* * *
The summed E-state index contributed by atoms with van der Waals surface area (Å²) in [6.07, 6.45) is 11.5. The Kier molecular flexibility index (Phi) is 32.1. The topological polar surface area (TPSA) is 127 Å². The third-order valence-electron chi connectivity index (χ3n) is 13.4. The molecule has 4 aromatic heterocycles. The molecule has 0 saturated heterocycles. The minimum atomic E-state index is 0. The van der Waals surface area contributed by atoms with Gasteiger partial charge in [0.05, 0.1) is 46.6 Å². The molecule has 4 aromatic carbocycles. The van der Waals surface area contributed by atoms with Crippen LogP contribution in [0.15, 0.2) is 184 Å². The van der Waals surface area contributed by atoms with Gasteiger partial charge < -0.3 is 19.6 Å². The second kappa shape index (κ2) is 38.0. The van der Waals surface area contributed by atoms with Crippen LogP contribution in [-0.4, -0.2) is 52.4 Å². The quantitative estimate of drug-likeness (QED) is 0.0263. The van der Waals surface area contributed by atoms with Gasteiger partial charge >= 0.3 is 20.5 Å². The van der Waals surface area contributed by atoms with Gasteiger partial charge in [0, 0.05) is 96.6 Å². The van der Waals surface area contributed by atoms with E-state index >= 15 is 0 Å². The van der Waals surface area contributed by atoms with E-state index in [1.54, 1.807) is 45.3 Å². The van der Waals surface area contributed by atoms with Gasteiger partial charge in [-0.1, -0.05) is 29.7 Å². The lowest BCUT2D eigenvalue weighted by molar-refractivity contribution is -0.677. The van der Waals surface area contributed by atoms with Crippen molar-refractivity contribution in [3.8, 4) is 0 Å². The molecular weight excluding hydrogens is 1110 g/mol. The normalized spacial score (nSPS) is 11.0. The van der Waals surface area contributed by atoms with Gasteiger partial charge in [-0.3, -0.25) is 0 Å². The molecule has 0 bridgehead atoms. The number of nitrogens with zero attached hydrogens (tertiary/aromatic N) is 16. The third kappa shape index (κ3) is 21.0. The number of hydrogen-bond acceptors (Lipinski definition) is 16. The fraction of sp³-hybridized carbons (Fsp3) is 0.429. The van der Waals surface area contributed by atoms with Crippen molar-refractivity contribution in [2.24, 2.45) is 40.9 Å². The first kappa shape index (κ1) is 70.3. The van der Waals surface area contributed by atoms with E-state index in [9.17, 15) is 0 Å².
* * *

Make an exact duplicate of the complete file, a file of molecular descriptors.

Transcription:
The summed E-state index contributed by atoms with van der Waals surface area (Å²) in [6.07, 6.45) is 11.5. The Kier molecular flexibility index (Phi) is 32.1. The topological polar surface area (TPSA) is 127 Å². The third-order valence-electron chi connectivity index (χ3n) is 13.4. The molecule has 4 aromatic heterocycles. The molecule has 0 saturated heterocycles. The minimum atomic E-state index is 0. The van der Waals surface area contributed by atoms with Gasteiger partial charge in [0.05, 0.1) is 46.6 Å². The molecule has 4 aromatic carbocycles. The van der Waals surface area contributed by atoms with Crippen LogP contribution in [0.15, 0.2) is 184 Å². The van der Waals surface area contributed by atoms with Gasteiger partial charge < -0.3 is 19.6 Å². The second kappa shape index (κ2) is 38.0. The van der Waals surface area contributed by atoms with Crippen LogP contribution in [-0.4, -0.2) is 52.4 Å². The quantitative estimate of drug-likeness (QED) is 0.0263. The van der Waals surface area contributed by atoms with Gasteiger partial charge >= 0.3 is 20.5 Å². The van der Waals surface area contributed by atoms with Gasteiger partial charge in [0, 0.05) is 96.6 Å². The van der Waals surface area contributed by atoms with E-state index >= 15 is 0 Å². The van der Waals surface area contributed by atoms with E-state index in [1.54, 1.807) is 45.3 Å². The van der Waals surface area contributed by atoms with Gasteiger partial charge in [-0.1, -0.05) is 29.7 Å². The lowest BCUT2D eigenvalue weighted by molar-refractivity contribution is -0.677. The van der Waals surface area contributed by atoms with Crippen molar-refractivity contribution in [3.8, 4) is 0 Å². The molecular weight excluding hydrogens is 1110 g/mol. The normalized spacial score (nSPS) is 11.0. The van der Waals surface area contributed by atoms with Gasteiger partial charge in [-0.3, -0.25) is 0 Å². The molecule has 0 bridgehead atoms. The number of nitrogens with zero attached hydrogens (tertiary/aromatic N) is 16. The third kappa shape index (κ3) is 21.0. The number of hydrogen-bond acceptors (Lipinski definition) is 16. The fraction of sp³-hybridized carbons (Fsp3) is 0.429. The van der Waals surface area contributed by atoms with Crippen molar-refractivity contribution in [2.24, 2.45) is 40.9 Å². The first kappa shape index (κ1) is 70.3. The van der Waals surface area contributed by atoms with E-state index in [9.17, 15) is 0 Å².